3.4.1.6.1. If existing business can exploit economies of scale and can develop cost advantage, they can use that to cut prices. Monopolists can revert back to profit maximisation afterwards

3.4.1.6.2. Dominant comapany sustaining losses in the SR with the knowledge that it will be able to recoup once compeititon is forced to exit

3.5. First mover advantage - sizeable advantages to being first into a market, establish themselves, build customer base etc

3.6. Stragetic entry deterrence - deemend anti-competitive by British and EU compeitition authorities, sued businesses involved in practices such as price-fixing cartels

3.6.1. Hostile takeover

3.6.2. Product differentiation - brand proliferation

3.6.3. Capacity expansion

3.7. Allocatively inefficient P > MC

3.8. Productively inefficient as it is not producing on the lowest point of AC

3.9. X inefficient - Protected by entry barriers

3.10. Deadweight welfare loss / social cost of monopoly - refer to diagram in notes

3.11. Likely to be dynamically fficient as supernormal profits can be reinvested into R&D

3.12. Costs of monopoly

3.12.1. Earn supernormal profits at expense of efficiency

3.12.2. Loss of allocative efficiency - failure of the market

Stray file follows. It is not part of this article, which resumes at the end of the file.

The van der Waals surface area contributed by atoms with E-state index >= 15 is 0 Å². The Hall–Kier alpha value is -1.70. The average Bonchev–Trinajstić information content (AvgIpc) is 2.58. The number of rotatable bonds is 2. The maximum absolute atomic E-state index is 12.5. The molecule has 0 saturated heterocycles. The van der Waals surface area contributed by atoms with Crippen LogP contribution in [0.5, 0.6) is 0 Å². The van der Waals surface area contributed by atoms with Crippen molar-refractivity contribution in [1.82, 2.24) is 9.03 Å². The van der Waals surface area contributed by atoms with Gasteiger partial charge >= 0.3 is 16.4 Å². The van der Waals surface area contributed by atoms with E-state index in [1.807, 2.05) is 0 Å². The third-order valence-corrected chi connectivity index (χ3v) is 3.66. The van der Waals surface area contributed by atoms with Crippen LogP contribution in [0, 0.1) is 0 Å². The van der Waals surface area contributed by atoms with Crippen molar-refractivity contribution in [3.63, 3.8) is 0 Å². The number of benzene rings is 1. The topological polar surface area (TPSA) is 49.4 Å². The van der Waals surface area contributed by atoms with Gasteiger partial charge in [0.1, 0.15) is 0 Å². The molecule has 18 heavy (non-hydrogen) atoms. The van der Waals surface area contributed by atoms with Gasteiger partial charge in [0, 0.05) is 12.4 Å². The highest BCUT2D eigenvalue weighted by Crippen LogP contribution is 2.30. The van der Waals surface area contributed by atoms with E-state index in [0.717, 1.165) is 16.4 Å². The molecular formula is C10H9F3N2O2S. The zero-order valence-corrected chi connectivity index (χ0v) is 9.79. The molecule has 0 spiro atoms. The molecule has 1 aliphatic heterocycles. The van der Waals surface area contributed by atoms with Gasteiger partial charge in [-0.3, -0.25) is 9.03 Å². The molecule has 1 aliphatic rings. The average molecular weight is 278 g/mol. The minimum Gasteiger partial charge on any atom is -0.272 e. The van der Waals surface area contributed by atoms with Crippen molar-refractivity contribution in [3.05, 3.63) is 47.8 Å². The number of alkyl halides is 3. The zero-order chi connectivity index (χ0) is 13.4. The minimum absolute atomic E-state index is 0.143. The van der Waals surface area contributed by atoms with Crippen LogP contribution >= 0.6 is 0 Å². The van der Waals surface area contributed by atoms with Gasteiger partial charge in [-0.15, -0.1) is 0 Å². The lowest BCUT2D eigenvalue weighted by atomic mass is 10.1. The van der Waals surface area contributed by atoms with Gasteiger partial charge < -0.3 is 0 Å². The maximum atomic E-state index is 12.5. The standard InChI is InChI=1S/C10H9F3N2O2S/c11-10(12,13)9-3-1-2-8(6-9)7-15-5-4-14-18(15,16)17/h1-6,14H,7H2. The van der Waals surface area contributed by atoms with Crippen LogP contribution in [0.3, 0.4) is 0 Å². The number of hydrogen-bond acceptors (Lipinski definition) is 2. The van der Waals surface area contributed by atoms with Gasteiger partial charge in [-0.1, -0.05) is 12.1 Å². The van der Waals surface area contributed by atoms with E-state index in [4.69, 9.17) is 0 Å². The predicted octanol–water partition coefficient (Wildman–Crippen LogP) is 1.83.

3.12.3. Both productive and X inefficieny

3.13. Benefits of monopoly

3.13.1. Exploit economies of scale

3.14. Natural monopoly - Internal economies of scale, reach minimum efficient scale, huge fixed cost of maintaining nationwide networks of pipes - distinction between supply and distribution of services - Ofgem regulates through price controls

3.15. Supernormal profits in LR - faster rate of technological development - increase dynamic efficiency

3.16. Large scale operation - Scope to be internationally competitive

4. 8. Oligopoly

4.1. Market dominated by a few producers, exists when top 5 firms account for more than 60% of total market demand / sales

4.2. Behaviour categorised by strageic interdependence in pricing, R&D, market and investment, must take into account of likely reactions of rivals

4.3. Difficult to anticipate rivals' actions - uncertainty

4.4. Entry barriers - Scope for product differntiation

4.4.1. Contractural relationships with suppliers - exclusive distribution

4.5. Non-price competition

4.5.1. Better quality of service

4.5.2. Longer opening hours

4.5.3. Discounts on product upgrades

4.5.4. An increased range of services

4.5.5. Advertising and loyalty cards

4.6. Compete or collude? Compete - decision still based on stragetic interdependence, collusive - promote price stability

4.7. Criticism of kinked demand curve theory

4.7.1. No explaination on how original price arrived at